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How do I combine Objects in JavaScript? Use the Ellipsis Operator!

This is a followup to last week's post about using Object.assign() to combine two JavaScript objects. Today I'll show you how to use the spread, or ellipsis, operator to do the same thing.

The scenario is that we have a configuration object being passed into a method. A lot of the config values are optional, and we want to default them if they are left out before the method does it's magic. We could write a lot of manual conditions to accomplish this, like this:


function conditionalConfig(config){
if(!config.option1){
config.option1 = defaultOption1Value;
}
if(!config.option2){
config.option2 = defaultOption2Value;
}
// etc.. etc.. etc..
// do other stuff
}

The code works, but it is tedious to write. We can use the Spread Operator to simplify it.

The Spread Operator

The spread operator is an ellipsis, or three dots. It has a handful of uses, but today I'm going to show you how to combine two objects.

Start with a function and an object that contains all the default values:


function defaultConfigWithSpread(config){
defaultObject = {
option1 : 'DefaultValue1',
option2 : 'DefaultValue2',
option3 : 'DefaultValue3',
option4 : 'DefaultValue4',

Notice I didn't close the object yet. We have one more property to add to the object:


...config
}

That last property is our spread operator. It tells the underlying engine to take all the properties from the config object and copy them into the defaultObject. If a property already exists in the defaultObject, it is overwritten. If a property does not exist it will not be changed.

For demonstration purposes, log the two objects:


console.log(config);
console.log(defaultConfig);
// do other stuff
// end function
}

You can test this like this:


customConfigObject = {
option1 : 'Value1',
option2 : 'Value2',
option3 : 'Value3',
}
defaultConfigWithSpread(customConfigObject);

Look at the console output and you'll see that the original config object is unchanged, but the default object contains all the new values:

The custom values from our config argument are retained and the unset default value--option4--is set with the new config.

You have to be careful when doing this to keep around a clean version of the default object since it is modified with this approach. I addressed that by creating the default config inside the function, as opposed to some permanent store.

Play with the code here.

It is a nice shorthand to be aware about.

How do I combine Objects in JavaScript? Use object.assign()!

Let's say we have a config object being passed into a method. A lot of the config values are optional, and we want to default them if they are left out before the method does it's magic. The structure is like this:


function conditionalConfig(config){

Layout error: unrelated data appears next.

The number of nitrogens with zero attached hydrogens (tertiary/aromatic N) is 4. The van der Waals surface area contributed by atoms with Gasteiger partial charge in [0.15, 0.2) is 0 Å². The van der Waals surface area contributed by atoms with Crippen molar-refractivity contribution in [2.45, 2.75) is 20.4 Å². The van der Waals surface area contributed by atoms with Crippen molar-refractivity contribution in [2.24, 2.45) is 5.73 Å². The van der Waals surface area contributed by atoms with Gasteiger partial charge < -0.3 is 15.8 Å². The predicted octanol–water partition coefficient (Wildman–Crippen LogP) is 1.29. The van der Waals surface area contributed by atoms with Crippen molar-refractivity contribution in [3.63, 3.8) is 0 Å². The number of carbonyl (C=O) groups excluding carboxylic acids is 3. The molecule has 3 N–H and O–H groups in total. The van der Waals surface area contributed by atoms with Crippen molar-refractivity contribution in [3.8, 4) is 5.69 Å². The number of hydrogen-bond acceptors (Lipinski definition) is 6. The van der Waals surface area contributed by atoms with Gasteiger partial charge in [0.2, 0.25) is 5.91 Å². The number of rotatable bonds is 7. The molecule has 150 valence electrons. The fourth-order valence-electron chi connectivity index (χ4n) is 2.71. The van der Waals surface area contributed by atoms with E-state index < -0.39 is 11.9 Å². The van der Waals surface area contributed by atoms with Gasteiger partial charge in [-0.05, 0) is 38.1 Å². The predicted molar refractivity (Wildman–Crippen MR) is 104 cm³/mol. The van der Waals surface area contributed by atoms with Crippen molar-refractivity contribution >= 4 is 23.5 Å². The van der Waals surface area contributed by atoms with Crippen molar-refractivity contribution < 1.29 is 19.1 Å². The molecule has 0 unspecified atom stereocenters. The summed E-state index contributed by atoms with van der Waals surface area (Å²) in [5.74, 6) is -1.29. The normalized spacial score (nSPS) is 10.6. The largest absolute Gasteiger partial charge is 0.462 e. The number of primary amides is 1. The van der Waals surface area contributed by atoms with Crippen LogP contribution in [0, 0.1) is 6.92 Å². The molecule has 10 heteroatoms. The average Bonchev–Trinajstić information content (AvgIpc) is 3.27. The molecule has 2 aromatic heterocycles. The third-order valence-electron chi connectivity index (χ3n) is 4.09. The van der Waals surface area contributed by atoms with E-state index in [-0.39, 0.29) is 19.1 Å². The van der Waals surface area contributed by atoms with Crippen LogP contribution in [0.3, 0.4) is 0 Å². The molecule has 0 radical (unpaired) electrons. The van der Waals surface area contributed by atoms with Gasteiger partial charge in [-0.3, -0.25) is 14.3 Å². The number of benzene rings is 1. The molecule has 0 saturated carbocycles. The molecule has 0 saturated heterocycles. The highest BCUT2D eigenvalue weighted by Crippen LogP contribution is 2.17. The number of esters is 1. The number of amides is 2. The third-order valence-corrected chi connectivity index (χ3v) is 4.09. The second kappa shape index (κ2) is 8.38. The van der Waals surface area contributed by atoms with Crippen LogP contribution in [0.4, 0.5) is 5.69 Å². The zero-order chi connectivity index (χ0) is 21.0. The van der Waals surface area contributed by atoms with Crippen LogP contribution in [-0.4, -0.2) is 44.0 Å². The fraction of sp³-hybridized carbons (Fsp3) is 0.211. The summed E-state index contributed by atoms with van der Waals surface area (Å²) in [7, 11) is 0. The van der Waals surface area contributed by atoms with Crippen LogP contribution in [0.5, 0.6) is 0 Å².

if(!config.option1){
config.option1 = defaultOption1Value;
}
if(!config.option2){
config.option2 = defaultOption2Value;
}
// etc.. etc.. etc..
// do other stuff
}

The code works great, but it is tedious to write all those conditionals. Is there a way to simplify it? Yes there is and I'm going to talk about two ways to do that. Today we'll cover object.assign().

Object Assign

The first way to simplify this code is to use object.assign(). Object.assign() will copy all the values from one object into another. First, create an object instance with all the default values:


function defaultConfigWithAssign(config){
defaultObject = {
option1 : 'DefaultValue1',
option2 : 'DefaultValue2',
option3 : 'DefaultValue3',
option4 : 'DefaultValue4',
}

Now use Object.assign() to combine that with your function argument:


Object.assign(defaultConfig,config)
// dump to console for testing purposes
console.log(config);
console.log(defaultConfig);
// do other stuff
// end function
}

You can test this like this:


customConfigObject = {
option1 : 'Value1',
option2 : 'Value2',
option3 : 'Value3',
}
defaultConfigWithAssign(customConfigObject);

Look at the console output and you'll see that the original config object is unchanged, but the default object contains all the new values:

The custom values from our config argument are retained and the unset default value--option4--is set with the new config.

You have to be careful when doing this to keep around a clean version of the default object since it is modified with this approach. I addressed that by creating the default config inside the function, as opposed to some permanent store.

Play with the code here.

Next week I'm going to talk about the Spread operator which can be used to accomplish the same thing.

How do I run ES6 JavaScript code on the console?

I've been following a tutorial on using Redux and the code in the sample is ES6 code. The tutorial ran the code in the debugger of Visual Studio Code, but me being an IntelliJ user could not find an parallel way to run the code.

I created an Index.html file that loaded the JS file, but nothing happened. I assume because the ES6 syntax used in the sample as not yet universal in the browser JS engines.

So, what next? I looked for a way to run the code at the console, and found one. With NodeJS installed:


node filename

That ran the code, and gave the same results that the tutorial got in the Visual Studio Code window. After doing that, I realized I could run the same thing in IntelliJ's terminal Window.

I'm not used to running advanced JS or TypeScript code w/o transpiling it with a tool like TypeScript, Webkit or the Angular CLI. This project started simpler, but I'm good to go now.

I hope this helps you!

How do I fix IE11 problems with CSS Calc and min-height?